I guess as long as they have visitors, they will have money for rent, and will remain our neighbors until someone rats out the “business” and the police arrive for what will almost certainly be a shootout showdown. I suppose my interest in neighbor watching/voyeurism will be temporarily renewed with the sirens flashing and guns firing.

Another set of neighbors will move in after Garry and Ginny are either arrested or taken to the hospital or morgue.

There is always next time to get it right.

Still, I miss Sweetey, Petey, and Baby Dumdum.

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Grocery Store Sushi

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The night after a weekend snowstorm is perhaps one of the best and worst of times to shop for groceries.

Generally, the shelves are picked clean of bread, meat, beer and potatoes (the usual Midwest fare), leaving only limp vegetables and over-priced granola for the unfortunate post-storm shopper. The positive side is that the aisles are usually just as empty as the shelves, a definite silver lining for any mildly anti-social person.

So this Monday, I popped into the grocery store for a few staples to get us through the week. While most of the store was creepily abandoned, there was a most surprising person standing angrily at the deli-counter. A Precious look-alike, if not the real Precious, stood with her chubby arms crossed holding her ground with a worker behind the counter.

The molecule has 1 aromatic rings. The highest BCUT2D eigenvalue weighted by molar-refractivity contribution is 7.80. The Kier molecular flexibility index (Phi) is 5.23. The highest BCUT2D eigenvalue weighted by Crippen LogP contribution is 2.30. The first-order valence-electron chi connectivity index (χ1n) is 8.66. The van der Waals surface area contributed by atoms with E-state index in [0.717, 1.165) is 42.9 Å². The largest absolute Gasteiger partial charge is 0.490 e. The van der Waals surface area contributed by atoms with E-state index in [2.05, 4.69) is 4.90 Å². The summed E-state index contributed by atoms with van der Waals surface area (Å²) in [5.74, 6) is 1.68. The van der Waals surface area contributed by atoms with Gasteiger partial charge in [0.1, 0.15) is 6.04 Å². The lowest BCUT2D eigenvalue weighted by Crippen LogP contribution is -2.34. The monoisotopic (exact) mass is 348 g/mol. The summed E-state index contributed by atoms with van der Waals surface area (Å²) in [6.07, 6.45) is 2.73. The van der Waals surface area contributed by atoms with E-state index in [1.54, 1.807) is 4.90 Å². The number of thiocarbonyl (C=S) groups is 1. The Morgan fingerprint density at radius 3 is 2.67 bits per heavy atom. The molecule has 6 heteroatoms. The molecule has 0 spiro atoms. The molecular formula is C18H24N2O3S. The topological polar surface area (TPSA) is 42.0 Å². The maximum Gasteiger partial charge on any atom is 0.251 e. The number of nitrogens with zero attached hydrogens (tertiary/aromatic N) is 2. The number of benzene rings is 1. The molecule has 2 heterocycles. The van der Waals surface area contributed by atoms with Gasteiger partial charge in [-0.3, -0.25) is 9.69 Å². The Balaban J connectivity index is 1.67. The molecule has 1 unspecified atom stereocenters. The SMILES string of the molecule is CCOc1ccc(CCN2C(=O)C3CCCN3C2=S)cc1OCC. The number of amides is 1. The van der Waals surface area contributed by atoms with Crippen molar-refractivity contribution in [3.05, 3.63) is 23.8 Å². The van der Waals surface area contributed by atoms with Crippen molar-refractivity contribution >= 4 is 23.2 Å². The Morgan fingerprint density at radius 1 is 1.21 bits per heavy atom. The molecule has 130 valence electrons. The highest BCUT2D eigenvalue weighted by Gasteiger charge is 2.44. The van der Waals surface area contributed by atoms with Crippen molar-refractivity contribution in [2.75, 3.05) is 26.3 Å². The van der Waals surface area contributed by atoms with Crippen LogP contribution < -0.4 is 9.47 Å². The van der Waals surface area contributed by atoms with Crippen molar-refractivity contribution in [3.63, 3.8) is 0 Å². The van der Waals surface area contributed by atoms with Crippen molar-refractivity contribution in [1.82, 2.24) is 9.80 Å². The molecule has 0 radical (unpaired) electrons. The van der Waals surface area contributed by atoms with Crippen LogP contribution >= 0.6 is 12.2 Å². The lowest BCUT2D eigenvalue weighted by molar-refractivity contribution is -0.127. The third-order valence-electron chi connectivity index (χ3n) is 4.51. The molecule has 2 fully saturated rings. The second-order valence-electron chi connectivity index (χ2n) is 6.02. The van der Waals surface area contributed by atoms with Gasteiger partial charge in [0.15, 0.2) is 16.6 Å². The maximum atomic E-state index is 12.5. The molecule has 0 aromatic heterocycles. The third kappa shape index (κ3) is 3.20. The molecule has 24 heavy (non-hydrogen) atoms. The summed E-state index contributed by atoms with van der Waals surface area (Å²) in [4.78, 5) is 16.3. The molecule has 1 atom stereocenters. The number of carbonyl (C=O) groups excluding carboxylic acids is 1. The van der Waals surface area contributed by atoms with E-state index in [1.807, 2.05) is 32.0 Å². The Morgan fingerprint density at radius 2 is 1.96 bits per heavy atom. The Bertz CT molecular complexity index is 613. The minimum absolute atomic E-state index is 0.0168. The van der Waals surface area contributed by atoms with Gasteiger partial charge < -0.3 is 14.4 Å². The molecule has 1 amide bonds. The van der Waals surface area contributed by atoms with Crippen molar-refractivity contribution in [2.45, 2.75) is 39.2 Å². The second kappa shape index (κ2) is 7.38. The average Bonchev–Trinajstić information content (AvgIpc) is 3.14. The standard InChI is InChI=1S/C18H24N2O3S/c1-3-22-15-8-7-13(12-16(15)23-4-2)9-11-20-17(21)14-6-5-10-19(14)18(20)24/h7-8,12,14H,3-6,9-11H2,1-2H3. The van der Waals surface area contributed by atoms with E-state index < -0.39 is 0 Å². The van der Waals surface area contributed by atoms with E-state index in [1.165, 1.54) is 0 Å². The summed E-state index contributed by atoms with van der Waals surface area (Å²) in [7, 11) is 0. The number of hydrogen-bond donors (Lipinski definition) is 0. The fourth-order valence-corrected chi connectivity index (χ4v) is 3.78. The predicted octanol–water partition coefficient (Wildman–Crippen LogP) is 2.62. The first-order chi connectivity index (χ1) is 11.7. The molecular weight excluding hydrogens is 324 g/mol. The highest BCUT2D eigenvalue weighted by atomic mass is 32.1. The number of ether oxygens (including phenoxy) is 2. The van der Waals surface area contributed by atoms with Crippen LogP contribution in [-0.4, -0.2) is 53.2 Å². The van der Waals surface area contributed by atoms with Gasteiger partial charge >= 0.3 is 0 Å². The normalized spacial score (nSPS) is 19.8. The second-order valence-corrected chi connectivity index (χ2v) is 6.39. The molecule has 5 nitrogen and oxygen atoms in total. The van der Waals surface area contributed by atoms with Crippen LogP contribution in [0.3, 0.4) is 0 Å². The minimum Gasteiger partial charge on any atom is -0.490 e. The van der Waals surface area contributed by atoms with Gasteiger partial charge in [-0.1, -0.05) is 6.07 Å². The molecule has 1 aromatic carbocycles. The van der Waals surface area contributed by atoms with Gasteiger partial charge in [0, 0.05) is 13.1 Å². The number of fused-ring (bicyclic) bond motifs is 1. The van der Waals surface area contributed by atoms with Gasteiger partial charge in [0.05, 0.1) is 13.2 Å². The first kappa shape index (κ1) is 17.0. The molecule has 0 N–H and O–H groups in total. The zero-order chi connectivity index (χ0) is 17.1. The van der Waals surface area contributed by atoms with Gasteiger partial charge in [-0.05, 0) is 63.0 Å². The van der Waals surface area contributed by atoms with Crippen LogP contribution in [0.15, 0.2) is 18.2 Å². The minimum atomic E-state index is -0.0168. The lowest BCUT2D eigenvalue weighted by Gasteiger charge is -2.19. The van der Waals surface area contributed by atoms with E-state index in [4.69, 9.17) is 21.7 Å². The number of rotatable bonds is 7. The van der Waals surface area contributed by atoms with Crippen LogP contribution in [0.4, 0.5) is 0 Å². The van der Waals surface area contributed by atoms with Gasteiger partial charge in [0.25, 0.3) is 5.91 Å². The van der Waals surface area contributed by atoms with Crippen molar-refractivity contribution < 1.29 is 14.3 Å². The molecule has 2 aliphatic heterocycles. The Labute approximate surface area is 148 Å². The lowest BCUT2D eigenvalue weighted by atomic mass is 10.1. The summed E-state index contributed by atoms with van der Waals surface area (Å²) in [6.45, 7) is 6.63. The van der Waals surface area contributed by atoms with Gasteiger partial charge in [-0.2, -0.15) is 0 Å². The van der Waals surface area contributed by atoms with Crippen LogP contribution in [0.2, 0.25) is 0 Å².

Never one to pass up an opportunity to people watch, I rolled my cart towards the nearby cheese and sausage display. I pretended to examine a block of Munster while “Precious” remained in a heated argument with a small boy/man who appeared to be the sushi roller for the day.

“This time do it right,” she demanded and went on. “Just cream cheese, that’s it. That’s all I want.”

The young boy/man was baffled. This was not a restaurant or the type of store to make sushi to order. This was the wrong zip code for that type of grocery store service. He was simply under orders to make a certain number of several kinds of sushi to fill up the display case.

I risked a quick look at the counter, and it actually appeared that several pieces were missing from a container of sushi, now lying open in the neutral space between the two adversaries.